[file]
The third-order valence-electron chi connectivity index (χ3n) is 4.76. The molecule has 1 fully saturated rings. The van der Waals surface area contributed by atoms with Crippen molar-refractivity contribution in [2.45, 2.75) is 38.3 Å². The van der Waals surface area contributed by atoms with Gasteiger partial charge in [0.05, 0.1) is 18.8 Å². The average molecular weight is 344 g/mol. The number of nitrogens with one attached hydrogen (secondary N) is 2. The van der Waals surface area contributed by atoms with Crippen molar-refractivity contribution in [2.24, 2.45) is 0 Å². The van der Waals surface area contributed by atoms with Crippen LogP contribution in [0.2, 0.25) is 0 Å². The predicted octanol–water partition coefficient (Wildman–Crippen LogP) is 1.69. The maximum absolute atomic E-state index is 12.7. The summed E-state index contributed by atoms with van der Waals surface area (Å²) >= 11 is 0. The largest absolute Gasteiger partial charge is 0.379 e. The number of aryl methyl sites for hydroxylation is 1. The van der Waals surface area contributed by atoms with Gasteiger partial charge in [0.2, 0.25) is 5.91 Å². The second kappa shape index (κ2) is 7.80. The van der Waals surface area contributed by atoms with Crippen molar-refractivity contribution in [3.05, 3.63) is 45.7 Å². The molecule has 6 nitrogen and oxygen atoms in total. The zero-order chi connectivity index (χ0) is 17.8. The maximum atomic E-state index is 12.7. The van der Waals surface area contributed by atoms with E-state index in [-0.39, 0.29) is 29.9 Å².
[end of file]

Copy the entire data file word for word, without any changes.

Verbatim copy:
The third-order valence-electron chi connectivity index (χ3n) is 4.76. The molecule has 1 fully saturated rings. The van der Waals surface area contributed by atoms with Crippen molar-refractivity contribution in [2.45, 2.75) is 38.3 Å². The van der Waals surface area contributed by atoms with Gasteiger partial charge in [0.05, 0.1) is 18.8 Å². The average molecular weight is 344 g/mol. The number of nitrogens with one attached hydrogen (secondary N) is 2. The van der Waals surface area contributed by atoms with Crippen molar-refractivity contribution in [2.24, 2.45) is 0 Å². The van der Waals surface area contributed by atoms with Crippen LogP contribution in [0.2, 0.25) is 0 Å². The predicted octanol–water partition coefficient (Wildman–Crippen LogP) is 1.69. The maximum absolute atomic E-state index is 12.7. The summed E-state index contributed by atoms with van der Waals surface area (Å²) >= 11 is 0. The largest absolute Gasteiger partial charge is 0.379 e. The number of aryl methyl sites for hydroxylation is 1. The van der Waals surface area contributed by atoms with Gasteiger partial charge in [0.2, 0.25) is 5.91 Å². The second kappa shape index (κ2) is 7.80. The van der Waals surface area contributed by atoms with Crippen molar-refractivity contribution in [3.05, 3.63) is 45.7 Å². The molecule has 6 nitrogen and oxygen atoms in total. The zero-order chi connectivity index (χ0) is 17.8. The maximum atomic E-state index is 12.7. The van der Waals surface area contributed by atoms with E-state index in [-0.39, 0.29) is 29.9 Å².